Google Answers Logo
View Question
 
Q: History of Medicine ( Answered 5 out of 5 stars,   0 Comments )
Question  
Subject: History of Medicine
Category: Reference, Education and News > Education
Asked by: padua-ga
List Price: $10.00
Posted: 02 Nov 2002 23:09 PST
Expires: 02 Dec 2002 23:09 PST
Question ID: 97115
I am an amateur historian of Medical education. My Question is:
"Competence (defined as at least a reading knowledge) of what
languages was required of students in order to study medicine at the
famous Italian Medical School of the University of Padua during the
period 1500-1550?"
Thank you.

Request for Question Clarification by tehuti-ga on 03 Nov 2002 05:44 PST
Hello padua-ga,

This is a fascinating question.  I’ve not been able to find chapter
and verse confirmation of what languages were absolutely required by
medical students at Padua.  However, I have got indications of what
languages were considered important to medicine at the time, and of
what languages were taught at Padua.  If you consider this will be
adequate, I can submit it as an answer.

Clarification of Question by padua-ga on 05 Nov 2002 11:01 PST
Dear Tehuti-ga,
Thank you for your progress report.
YES I will accept that information as an answer provided it pertains
to the study of Medicine at University of Padua 1500-1550.

yours truly,
Padua-ga
Answer  
Subject: Re: History of Medicine
Answered By: tehuti-ga on 06 Nov 2002 16:00 PST
Rated:5 out of 5 stars
 
Hello padua-ga,

As I said in my CR, I haven’t got an absolute statement of language
requirements for studying medicine in Padua, 1500-1550.  However, I
did find some pieces of information, some more, some less specific to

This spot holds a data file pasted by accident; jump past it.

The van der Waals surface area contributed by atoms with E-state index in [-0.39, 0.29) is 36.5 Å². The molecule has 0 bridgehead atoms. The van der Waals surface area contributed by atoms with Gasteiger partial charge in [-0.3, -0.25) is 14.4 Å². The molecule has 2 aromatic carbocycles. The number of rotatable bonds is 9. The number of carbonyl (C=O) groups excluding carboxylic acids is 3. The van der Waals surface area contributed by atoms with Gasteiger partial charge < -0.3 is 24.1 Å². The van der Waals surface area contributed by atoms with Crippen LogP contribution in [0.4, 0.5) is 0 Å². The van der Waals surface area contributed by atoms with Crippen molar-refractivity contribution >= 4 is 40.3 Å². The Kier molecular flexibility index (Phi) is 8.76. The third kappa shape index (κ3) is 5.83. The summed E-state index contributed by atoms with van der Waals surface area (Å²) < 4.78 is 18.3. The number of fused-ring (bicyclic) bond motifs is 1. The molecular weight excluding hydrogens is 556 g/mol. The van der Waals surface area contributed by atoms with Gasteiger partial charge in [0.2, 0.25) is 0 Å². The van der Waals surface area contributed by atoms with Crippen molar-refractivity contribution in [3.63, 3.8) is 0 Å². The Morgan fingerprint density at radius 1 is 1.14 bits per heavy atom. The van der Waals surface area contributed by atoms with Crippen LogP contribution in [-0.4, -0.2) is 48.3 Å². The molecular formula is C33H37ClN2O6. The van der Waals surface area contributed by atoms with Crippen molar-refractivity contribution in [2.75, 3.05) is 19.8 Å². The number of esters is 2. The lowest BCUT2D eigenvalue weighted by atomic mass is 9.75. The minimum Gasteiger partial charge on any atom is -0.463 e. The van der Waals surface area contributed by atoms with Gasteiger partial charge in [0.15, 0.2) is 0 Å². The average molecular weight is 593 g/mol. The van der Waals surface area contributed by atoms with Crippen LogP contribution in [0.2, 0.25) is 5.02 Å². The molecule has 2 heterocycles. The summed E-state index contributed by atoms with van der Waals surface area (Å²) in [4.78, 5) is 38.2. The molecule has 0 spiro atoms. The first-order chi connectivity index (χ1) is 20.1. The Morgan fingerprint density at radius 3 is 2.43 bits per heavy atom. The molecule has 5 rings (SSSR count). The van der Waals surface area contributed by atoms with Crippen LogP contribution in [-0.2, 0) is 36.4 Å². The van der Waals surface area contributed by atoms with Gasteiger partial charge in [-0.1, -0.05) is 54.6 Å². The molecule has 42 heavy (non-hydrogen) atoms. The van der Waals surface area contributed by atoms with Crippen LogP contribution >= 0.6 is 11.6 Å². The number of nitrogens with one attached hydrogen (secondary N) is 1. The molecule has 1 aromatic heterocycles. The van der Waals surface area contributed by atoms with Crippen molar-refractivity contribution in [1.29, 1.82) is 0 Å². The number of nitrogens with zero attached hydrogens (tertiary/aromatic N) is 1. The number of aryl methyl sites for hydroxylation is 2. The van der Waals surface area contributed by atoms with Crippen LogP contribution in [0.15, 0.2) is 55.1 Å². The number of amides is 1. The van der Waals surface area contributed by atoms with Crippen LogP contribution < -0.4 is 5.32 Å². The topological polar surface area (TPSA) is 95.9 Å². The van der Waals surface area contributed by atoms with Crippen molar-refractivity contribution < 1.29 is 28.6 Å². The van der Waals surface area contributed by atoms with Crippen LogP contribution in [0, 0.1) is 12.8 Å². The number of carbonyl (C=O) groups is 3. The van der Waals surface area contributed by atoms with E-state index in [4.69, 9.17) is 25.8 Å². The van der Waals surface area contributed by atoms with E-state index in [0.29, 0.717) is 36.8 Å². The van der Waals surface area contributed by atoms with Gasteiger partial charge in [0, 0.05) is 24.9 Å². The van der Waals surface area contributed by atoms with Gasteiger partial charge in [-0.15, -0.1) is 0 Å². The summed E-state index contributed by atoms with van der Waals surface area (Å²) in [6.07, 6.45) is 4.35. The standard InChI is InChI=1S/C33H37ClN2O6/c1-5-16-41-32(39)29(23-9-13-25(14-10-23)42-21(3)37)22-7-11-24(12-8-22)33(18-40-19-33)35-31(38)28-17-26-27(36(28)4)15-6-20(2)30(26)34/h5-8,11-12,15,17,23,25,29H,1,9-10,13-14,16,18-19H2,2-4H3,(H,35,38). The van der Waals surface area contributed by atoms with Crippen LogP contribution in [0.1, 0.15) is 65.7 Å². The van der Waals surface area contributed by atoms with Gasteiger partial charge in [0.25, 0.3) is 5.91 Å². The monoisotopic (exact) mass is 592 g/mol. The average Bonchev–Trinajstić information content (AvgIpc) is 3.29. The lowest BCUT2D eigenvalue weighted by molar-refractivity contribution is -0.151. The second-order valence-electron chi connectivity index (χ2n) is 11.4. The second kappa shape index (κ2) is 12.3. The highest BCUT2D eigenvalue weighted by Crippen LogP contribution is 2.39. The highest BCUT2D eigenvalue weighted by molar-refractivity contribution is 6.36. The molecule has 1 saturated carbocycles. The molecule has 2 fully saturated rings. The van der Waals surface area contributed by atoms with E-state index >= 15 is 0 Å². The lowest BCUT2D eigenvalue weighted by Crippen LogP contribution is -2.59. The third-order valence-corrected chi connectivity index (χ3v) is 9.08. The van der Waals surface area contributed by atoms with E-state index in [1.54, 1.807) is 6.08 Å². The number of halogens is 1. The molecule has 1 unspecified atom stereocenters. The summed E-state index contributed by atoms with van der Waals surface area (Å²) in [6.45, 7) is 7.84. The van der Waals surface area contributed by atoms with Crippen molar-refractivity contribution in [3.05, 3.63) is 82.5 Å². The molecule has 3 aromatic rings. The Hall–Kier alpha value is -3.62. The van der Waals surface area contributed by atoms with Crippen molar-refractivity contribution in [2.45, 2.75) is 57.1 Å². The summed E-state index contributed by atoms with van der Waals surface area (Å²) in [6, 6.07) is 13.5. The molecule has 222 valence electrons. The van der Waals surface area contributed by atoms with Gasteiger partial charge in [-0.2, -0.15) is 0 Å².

Padua, which help to piece together a picture.  It was actually a
turbulent period of transition with respect to languages.  I have
synthesized what I found into a narrative, and below I give the
sources I used together with selected citations.

The absolute requirement, of course, was a knowledge of Latin.  At
that time, all teaching was still done in Latin and the major medical
texts were written in or translated into Latin.  However, Vesalius,
who was the most important medical teacher at Padua during this
period, had studied Greek as well as Latin, and later also thought it
necessary to learn Hebrew and Arabic to maximise his potential for
learning.  Many of his students would presumably have looked to him as
a model of what they should be aiming to achieve.  Before coming to
Padua, Vesalius had studied at the University of Louvain where Arab
medicine was dominant.  It is likely that this would  have influenced
him at least at the start of his tenure at Padua.  However, Vesalius
was also a fervent classicist.  In his great work, De Humanis Corporis
Fabrica, Vesalius rejected the Latin style of the day and went back to